Even though we now invest in what some would consider a “Golden Ticket” account or the Registered Education Savings Fund (RESP) for our son we WILL make sure he understands how to earn money and how to value money. We won’t just hand it over to him and tell him to have a fun education.




Even if you are a multi-millionaire like 21 year-old Justin Bieber he needs to take some form of financial responsibility for his wealth kingdom along with hiring a good financial advisor. My point is that whether you have limited income or a well-flowing stash of cash you need to think about your future.

Unless you plan to work until the day you die or well into your golden years then spend your money and live day by day, month by month. But if you want to enjoy the last forty years of your life presuming you retire early at fifty and live until ninety, don’t screw up your money along the way. Thus life.

I’m not really sure what is going wrong these days with the younger generations but what I do know is that not every kid has their priorities backwards. I learned some valuable financial advice from a twenty-year old in which I told him, “You’re going to make it with that mindset”. Most weeks we bring our son to a local private club where they have a toddler and baby play group.

The kids are able to use all the gym equipment and mats along with various toys set out by the staff. Our son loves going and for the small entrance fee he gets to play with his friends, make new friends and tire himself out so much that he has an afternoon nap to calm his busy boy body down. Parenting success if you ask me.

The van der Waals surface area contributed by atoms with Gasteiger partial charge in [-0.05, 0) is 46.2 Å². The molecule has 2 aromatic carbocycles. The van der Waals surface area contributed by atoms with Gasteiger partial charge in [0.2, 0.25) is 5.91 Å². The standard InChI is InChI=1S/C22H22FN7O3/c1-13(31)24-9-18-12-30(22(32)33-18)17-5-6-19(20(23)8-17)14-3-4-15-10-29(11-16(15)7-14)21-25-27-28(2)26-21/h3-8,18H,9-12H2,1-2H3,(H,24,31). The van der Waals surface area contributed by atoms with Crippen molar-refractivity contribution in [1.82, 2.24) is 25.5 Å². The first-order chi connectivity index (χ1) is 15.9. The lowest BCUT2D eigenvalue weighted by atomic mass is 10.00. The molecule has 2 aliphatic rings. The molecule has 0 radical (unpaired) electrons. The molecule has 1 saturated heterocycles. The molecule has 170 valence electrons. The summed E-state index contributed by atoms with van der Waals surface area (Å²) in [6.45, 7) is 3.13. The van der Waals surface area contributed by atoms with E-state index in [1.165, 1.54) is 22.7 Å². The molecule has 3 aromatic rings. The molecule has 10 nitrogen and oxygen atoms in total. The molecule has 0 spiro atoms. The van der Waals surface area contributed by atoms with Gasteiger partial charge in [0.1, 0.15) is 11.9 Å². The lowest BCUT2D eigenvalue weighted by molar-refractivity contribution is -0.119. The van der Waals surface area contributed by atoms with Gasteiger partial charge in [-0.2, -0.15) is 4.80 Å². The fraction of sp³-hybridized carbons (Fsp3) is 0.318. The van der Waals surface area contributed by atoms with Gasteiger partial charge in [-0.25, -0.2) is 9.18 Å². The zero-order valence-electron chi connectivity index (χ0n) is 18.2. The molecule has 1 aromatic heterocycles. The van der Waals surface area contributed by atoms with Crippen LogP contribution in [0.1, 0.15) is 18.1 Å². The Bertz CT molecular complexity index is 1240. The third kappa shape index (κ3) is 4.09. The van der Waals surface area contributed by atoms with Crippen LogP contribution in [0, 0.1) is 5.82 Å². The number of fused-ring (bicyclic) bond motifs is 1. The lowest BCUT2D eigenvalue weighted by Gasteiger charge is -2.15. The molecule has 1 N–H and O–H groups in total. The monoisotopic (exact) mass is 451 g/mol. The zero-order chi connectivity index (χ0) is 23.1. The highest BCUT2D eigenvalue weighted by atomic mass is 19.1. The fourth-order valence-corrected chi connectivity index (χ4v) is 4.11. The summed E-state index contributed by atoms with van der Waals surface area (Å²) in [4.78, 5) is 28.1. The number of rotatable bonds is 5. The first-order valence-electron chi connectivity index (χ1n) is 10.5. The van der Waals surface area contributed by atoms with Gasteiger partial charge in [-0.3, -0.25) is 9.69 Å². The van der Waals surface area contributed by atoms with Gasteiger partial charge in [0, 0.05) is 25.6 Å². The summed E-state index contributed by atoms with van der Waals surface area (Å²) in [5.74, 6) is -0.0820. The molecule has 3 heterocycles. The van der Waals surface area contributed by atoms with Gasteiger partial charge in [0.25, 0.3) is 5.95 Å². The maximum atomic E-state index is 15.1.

Friends of ours who are twenty years old typically meet us with their son at the gym once a week to hang out. My wife met the mother at a play group and they instantly connected even though there is a distinct age difference. Sometimes I think she considers my wife a mother-figure since her own is not in her life.

I’m still working 7 days a week so this is a great way for me to get involved with my son since my wife is with him pretty much all the time. Sometimes she says she feels like a single mother because I’m not home so much but she knows that I’m doing this to better our lives and my career.


When the mother doesn’t want the kids


While chatting around the gym there was one guy who kept talking to my wife who later included me in the conversation. This guy is always at the gym so we’ve shared a quick hello and good-bye on many occasions. Although, this time he decided to talk to us and what my wife learned from him is that he is a single father to two children a 2-year-old boy and a 4-year-old girl. Both of his kids are VERY active.

It was interesting to learn he was a single father and that the mother did not want the kids because of her drug addiction. She couldn’t afford them. Don’t spit your coffee out, I don’t make this stuff up. I was just as intrigued to find out more so I continued to talk to him.

He has his kids full-time and when he works his father looks after them. He makes decent money working in a factory but wants to go back to school to earn an apprenticeship. He says that if he doesn’t do something about his career his kids will never have the life that he always wanted.